JRR Tolkien and Christopher Tolkien
Completed 11/18/2015, Reviewed 11/20/2015
First of all, a lay is a poem. This book consists of several poems from the first age of Middle Earth. The two major poems are “The Lay of the Children of Hurin” and “The Lay of Leithian”. Both exist in “The Silmarillion” and the earlier works of the Middle Earth History series in prose form. They are both unfinished works, but represent Tolkien’s love of poetry, words, and of course these two stories. Being poems and not being a poetry person, these works were tough going for me, but after a while, I was able to follow the plots and appreciate the language used. Of course it helped that I’ve become quite familiar with the stories from the prose versions. After a rocky start where I thought I’d never finish this book, I found that I enjoyed it much more than I was expecting.
“The Lays of the Children of Hurin” is the tougher of the two peoms. It is written in alliterative verse. I have a much tougher time understanding what’s going on in this type of poem because I’m distracted by the alliteration. To achieve the form, Tolkien usually plays with sentence structure so much that it is often tough to tell where the subject and verb are. This poem took me the longest to get into the rhythm of before being able to follow the plot details. Fortunately, I once again had a series of online lectures for this book by The Tolkien Professor at Mythgard Academy to help me understand the details.
As mentioned in previous reviews, “The Children of Hurin” is particularly dark. In a way, it was fortunate that the poem was left unfinished, because I didn’t have to go through the whole tragedy. The poem only covers the capture and torture of Hurin, the giving up of his son Turin by his mother to live with the Elves, the accidental killing of one particularly nasty, bullying elf who had it coming, and the accidental killing of a brotherly elf. So, yeah, that was already a lot of tragedy. Despite that, I enjoyed the poem and really began to appreciate Tolkien’s love and mastery of words.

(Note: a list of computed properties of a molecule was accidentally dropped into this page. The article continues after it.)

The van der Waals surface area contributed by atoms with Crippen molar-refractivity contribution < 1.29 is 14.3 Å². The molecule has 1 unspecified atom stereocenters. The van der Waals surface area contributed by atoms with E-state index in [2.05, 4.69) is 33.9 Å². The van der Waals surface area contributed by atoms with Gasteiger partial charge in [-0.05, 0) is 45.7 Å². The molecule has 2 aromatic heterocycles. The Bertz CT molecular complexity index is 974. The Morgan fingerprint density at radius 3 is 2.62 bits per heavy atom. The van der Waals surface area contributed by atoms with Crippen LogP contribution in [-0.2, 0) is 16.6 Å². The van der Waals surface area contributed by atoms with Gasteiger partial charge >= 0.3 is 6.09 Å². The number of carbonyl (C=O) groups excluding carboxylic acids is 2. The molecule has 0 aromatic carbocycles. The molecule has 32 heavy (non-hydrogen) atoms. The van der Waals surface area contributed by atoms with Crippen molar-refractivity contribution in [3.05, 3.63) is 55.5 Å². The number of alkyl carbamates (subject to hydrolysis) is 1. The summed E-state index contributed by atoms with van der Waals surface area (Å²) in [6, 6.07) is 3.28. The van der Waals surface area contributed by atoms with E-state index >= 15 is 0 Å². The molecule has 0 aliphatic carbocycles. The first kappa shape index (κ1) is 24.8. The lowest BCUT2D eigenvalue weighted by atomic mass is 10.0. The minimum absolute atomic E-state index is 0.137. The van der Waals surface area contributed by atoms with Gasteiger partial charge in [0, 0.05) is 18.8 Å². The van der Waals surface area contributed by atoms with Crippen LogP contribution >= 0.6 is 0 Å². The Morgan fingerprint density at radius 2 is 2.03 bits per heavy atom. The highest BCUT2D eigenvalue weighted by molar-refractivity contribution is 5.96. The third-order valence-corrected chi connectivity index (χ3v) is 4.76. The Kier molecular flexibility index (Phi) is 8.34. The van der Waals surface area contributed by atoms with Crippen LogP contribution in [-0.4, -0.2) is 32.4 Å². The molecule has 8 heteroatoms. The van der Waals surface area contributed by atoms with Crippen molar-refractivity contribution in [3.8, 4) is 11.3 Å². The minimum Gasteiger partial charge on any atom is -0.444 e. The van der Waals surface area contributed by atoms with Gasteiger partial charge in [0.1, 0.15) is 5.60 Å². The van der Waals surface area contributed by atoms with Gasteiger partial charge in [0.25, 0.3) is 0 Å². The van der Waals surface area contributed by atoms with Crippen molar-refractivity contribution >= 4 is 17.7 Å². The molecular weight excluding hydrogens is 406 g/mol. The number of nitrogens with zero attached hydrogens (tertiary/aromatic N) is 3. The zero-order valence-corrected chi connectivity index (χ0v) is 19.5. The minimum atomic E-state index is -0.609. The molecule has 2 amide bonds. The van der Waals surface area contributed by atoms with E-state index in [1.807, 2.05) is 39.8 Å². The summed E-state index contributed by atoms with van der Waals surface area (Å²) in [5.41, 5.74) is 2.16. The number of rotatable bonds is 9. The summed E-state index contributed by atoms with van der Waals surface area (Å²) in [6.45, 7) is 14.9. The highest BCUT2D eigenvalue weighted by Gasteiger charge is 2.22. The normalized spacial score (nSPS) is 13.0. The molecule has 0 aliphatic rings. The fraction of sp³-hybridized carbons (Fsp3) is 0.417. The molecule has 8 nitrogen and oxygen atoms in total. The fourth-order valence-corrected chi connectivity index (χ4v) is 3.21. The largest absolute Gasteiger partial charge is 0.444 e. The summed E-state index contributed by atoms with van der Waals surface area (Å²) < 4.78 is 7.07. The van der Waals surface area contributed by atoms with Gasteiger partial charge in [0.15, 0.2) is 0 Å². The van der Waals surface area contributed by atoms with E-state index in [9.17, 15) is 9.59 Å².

“The Lay of Leithian” is the Beren and Luthien story. Beren is a man who falls in love with Luthien, an elf. Her father doesn’t approve and sends Beren to steal a Silmaril from the evil Morgoth. This poem is in the much simpler rhyming couplet form. I had an easier time understanding this poem and followed the details much better. While still tragic, it’s also a love story and love eventually conquers all. Most of the Beren and Luthien story is told here, so when you get to the end, it almost has a sense of completion.
Both poems have shorter restart attempt Tolkien made. It seems like he almost never went back and simply revised a poem. He was compelled to rewrite it. Though quite short, they provide additional insight to some details he overlooked in the originals. There are also a few short aborted poems that are only several pages. More than anything, they provide the reader with more exposure to Tolkien’s ability as a poet.
I don’t recommend this book to everyone. As with all this whole series, it’s for the serious Tolkien fan. It’s also for those who love the epic poetic form like the Edda or the Kalevalah. I give it four out of five stars because it is masterful even if it is inaccessible to most readers.